Fifty years ago, the Rev. Martin Luther King Jr. told the world, "I have a dream." This is a report card on that dream.
"I have a dream that my four little children will one day live in a nation where they will not be judged by the color of their skin but by the content of their character," King said on Aug. 28, 1963.
I was a little child, just 4 years old.
A few years later, I went on a family vacation down south where I saw drinking fountains labeled "White" and "Colored." If only the labels referred to the color of the appliances, rather than the people using them. But change was coming.
There are still people who resist change, even when it brings us closer to the all-American ideal of "all men are created equal."
Valparaiso University assistant Professor Elizabeth Gingerich, who co-chairs the school's MLK celebration each year, is trying to break down that resistance.
This time, the MLK celebration theme is "The Beloved Community." That's the original name for what we now know as King's "I Have a Dream" speech.
Gingerich and her co-chair, Becky Klein, are are spreading the celebration far beyond the VU campus.
The idea is to be working on implementation all year and use MLK Week as a time for reporting on progress being made.
"We're really getting back to the fundamentals of King's original message," Gingerich said.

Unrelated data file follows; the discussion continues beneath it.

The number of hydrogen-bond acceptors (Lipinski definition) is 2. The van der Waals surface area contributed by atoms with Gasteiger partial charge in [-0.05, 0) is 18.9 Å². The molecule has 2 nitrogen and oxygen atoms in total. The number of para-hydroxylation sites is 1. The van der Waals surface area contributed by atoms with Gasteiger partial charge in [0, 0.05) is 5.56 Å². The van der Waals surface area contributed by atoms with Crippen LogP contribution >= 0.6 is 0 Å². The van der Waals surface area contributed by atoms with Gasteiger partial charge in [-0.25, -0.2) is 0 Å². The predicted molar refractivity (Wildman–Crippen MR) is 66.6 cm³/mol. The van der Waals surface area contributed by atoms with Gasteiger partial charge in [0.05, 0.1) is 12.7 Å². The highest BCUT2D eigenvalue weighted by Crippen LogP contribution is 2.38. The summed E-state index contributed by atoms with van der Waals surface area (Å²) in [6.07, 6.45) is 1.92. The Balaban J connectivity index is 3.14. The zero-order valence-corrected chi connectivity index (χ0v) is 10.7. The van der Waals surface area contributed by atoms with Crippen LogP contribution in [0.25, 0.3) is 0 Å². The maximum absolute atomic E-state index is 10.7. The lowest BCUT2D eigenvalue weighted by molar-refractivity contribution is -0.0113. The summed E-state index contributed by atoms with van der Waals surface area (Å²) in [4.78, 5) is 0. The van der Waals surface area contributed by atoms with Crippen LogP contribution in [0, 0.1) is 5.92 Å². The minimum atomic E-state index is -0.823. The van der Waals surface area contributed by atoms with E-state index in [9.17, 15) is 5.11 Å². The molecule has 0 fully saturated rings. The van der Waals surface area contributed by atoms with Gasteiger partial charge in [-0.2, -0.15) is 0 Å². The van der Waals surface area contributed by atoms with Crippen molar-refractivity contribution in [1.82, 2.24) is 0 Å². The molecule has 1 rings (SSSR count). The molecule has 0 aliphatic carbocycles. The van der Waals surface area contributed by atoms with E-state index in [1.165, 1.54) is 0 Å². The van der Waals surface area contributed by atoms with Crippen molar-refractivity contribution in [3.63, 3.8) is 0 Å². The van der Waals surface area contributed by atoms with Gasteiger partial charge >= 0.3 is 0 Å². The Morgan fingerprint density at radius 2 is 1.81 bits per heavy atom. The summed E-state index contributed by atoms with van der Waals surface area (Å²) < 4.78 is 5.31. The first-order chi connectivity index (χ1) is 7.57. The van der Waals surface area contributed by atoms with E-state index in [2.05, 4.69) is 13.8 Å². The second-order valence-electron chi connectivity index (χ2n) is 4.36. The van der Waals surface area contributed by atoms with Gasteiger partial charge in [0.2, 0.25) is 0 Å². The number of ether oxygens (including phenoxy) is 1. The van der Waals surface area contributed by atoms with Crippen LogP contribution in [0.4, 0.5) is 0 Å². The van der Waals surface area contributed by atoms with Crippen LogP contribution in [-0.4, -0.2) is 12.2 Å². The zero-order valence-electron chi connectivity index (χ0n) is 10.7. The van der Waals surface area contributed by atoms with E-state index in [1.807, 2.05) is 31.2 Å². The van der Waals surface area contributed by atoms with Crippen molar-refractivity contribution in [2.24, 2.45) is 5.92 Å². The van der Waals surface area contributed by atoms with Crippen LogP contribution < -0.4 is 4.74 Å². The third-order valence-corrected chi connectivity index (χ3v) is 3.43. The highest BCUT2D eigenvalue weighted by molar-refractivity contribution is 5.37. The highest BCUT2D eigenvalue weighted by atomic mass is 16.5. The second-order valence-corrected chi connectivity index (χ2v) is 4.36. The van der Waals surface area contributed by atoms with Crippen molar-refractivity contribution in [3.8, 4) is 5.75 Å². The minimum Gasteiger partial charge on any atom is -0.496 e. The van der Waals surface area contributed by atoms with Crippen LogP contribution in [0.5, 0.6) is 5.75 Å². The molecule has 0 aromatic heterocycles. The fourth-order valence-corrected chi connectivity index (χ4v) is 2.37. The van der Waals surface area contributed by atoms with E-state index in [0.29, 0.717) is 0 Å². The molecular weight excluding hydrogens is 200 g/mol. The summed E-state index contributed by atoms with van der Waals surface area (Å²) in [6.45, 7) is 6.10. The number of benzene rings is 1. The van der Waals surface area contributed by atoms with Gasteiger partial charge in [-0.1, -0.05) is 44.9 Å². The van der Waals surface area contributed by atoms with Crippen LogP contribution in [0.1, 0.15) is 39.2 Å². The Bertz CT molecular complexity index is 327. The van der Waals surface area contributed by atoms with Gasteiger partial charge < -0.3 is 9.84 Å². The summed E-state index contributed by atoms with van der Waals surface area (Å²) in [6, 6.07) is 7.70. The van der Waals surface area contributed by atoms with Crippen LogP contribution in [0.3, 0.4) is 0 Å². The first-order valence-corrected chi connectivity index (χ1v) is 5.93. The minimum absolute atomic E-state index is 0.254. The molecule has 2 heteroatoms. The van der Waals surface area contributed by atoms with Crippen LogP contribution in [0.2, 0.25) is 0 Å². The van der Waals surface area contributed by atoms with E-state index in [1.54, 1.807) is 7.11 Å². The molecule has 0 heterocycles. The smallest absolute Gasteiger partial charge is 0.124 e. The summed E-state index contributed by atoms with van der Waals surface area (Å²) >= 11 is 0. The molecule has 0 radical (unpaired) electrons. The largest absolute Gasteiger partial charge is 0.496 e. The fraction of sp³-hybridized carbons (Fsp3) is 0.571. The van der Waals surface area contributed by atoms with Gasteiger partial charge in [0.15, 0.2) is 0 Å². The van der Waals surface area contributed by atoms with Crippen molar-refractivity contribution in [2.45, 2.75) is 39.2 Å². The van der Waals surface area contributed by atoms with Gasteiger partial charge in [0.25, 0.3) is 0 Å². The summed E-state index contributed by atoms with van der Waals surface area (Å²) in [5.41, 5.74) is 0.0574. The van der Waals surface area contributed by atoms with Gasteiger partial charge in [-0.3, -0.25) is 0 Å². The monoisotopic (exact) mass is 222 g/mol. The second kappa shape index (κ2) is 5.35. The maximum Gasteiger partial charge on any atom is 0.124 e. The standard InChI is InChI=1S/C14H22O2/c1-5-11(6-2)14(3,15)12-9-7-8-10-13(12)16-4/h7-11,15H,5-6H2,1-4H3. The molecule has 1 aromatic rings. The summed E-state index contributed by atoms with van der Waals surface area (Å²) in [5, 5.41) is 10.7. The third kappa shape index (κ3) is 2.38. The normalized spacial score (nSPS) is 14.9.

So has King's dream come true?
It's tempting to say yes, especially now that we have an African-American president. But not so fast.
Joan Chumley, an NAACP activist in Michigan City, would say no. To her, and to many others, Trayvon Martin's death provides the answer.
Gingerich noted continuing pay inequality as well as other evidence of discrimination.
"If you're a minority, if you're a black, if you're a woman, you see this as a start," Gingerich said. It's best viewed as a down payment.
Gingerich knows working toward true equality isn't easy. She was 11 years old when her parents, Walt and Lois Reiner, told the families in Chicago where they had been working that the Reiners were moving back to nice, safe Valparaiso.
A few of those African-American families wanted to go to Valparaiso, too.
So the Reiners and a few other Valparaiso University faculty members begain integrating the city. Their efforts weren't welcomed.
Gingerich remembers land by her home being cleared for the new home for Barbara Cotton and her family. When the family moved in, volunteers provided security. Integration had come to Valparaiso.
The 2010 census showed Valparaiso had 1,036 African-American residents, or 3.3 percent of the city's population. Barriers are dropping.
I continue to hear stories of racial bias in Valparaiso and elsewhere, and I cringe.
King's dream is coming true — it must come true — but we're not there yet. That's why Gingerich, Klein and everyone else — including you and me — must continue working to make Northwest Indiana "the beloved community" King dreamed of.